State Senate approves sales tax increase
The Massachusetts state senate voted by a veto-proof margin Tuesday to approve a 25-percent increase in the state sales tax. The 29-10 vote would raise the sales tax from 5 percent to 6.25 percent, as part of the state's effort to raise $1 billion in taxes. In addition to an increase in the sales tax, the senate agreed to lift the sales tax exemption on alcohol and to allow towns to raise taxes on meals and hotels.
These increases were passed despite Gov. Deval Patrick's threats to veto any broad-based tax increases sent to him before the legislature has acted to reform and improve state transportation, the pension systems, and ethics regulations.
Though senators originally opposed this tax increase and agreed with the governor that transportation, among other issues, must be addressed before the sales tax, several concessions were made, including earmarking $275 million of the expected new taxes for transportation spending.
Sen. Robert O'Leary, whose district includes Dukes County, voted for the sales tax increase. In a telephone conversation Wednesday morning, Mr. O'Leary told The Martha's Vineyard Times that the state has a responsibility to help those in need, and he said that the increase in the tax will work to accomplish that goal.
Sen. O'Leary also acknowledged that such an increase will ultimately result in a loss of jobs for the Commonwealth. "The impact [of the hike in sales tax] will create a loss of jobs in some areas," he said. "But, we have a responsibility to educate students, to provide health care. This tax increase is not unique to Massachusetts. It's happening across the country, and we have to come to grips with it."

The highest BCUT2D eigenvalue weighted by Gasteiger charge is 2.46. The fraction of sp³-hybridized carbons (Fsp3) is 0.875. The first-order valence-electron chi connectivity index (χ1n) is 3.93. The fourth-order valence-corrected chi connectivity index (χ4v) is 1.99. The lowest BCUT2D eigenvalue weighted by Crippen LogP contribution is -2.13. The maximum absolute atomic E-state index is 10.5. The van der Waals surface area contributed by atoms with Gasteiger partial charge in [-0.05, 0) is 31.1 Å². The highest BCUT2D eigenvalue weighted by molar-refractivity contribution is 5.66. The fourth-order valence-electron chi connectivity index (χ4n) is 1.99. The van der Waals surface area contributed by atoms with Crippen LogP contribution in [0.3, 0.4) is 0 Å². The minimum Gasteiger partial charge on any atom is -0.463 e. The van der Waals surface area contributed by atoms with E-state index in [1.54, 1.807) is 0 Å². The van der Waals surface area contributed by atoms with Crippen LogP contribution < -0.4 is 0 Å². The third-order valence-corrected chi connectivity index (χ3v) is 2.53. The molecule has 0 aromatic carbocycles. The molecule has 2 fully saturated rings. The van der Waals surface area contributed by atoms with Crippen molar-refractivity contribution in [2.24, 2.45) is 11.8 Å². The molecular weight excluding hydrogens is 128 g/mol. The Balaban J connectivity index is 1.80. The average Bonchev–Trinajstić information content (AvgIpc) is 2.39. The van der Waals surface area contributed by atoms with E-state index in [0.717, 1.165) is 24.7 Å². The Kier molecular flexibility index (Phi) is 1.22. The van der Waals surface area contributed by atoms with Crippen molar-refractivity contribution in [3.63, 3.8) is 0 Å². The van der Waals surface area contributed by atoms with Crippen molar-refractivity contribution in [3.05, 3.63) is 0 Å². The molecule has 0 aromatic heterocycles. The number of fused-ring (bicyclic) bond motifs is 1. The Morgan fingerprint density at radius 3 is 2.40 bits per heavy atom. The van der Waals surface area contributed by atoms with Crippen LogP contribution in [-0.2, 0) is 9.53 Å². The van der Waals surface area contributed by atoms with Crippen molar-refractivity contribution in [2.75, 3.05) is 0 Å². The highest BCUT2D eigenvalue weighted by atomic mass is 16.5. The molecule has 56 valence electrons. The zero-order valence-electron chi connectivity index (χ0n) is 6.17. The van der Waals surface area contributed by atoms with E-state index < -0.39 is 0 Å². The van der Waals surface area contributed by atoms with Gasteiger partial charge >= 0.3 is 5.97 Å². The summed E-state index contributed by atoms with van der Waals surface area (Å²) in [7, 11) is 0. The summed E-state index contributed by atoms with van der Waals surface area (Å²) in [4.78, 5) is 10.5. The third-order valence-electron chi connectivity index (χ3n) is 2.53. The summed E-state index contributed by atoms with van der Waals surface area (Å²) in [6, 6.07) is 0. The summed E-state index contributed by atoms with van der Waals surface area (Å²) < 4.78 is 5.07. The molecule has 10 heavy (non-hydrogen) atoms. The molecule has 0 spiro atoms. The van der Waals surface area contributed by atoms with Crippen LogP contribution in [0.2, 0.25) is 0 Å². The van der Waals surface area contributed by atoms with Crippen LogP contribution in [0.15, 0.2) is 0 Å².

Mr. O'Leary said the increase is "fairly reasonable," in part because additional tax increases were skirted by earmarking funds from the sales tax hike.
"We rejected the gas tax and the income tax and made an addition to the sales tax," Sen. O'Leary said.
Although senators reached a compromise in the terms of the sales tax increase, Mr. O'Leary said that the extra tax dollars extracted will lead to budget cuts across the state, which will become apparent at the local level.
"There will certainly be a struggle, and I'm sure you will notice it on Martha's Vineyard at town meetings, on how they absorb the cuts that are coming," Sen. O'Leary said.
The Senate action followed a similar vote in the House last month, which also approved the 25-percent hike in the sales tax by a veto-proof margin. However, the House did not address the alcohol tax or the local options taxes in its budget.
In earlier comments to The Martha's Vineyard Times, Rep. Tim Madden, whose district includes the Vineyard, said that he voted for the sales tax increase.
"It wasn't something I wanted to do, it was something I felt I needed to do," said Mr. Madden. "As much as I hate any tax, we needed to do something."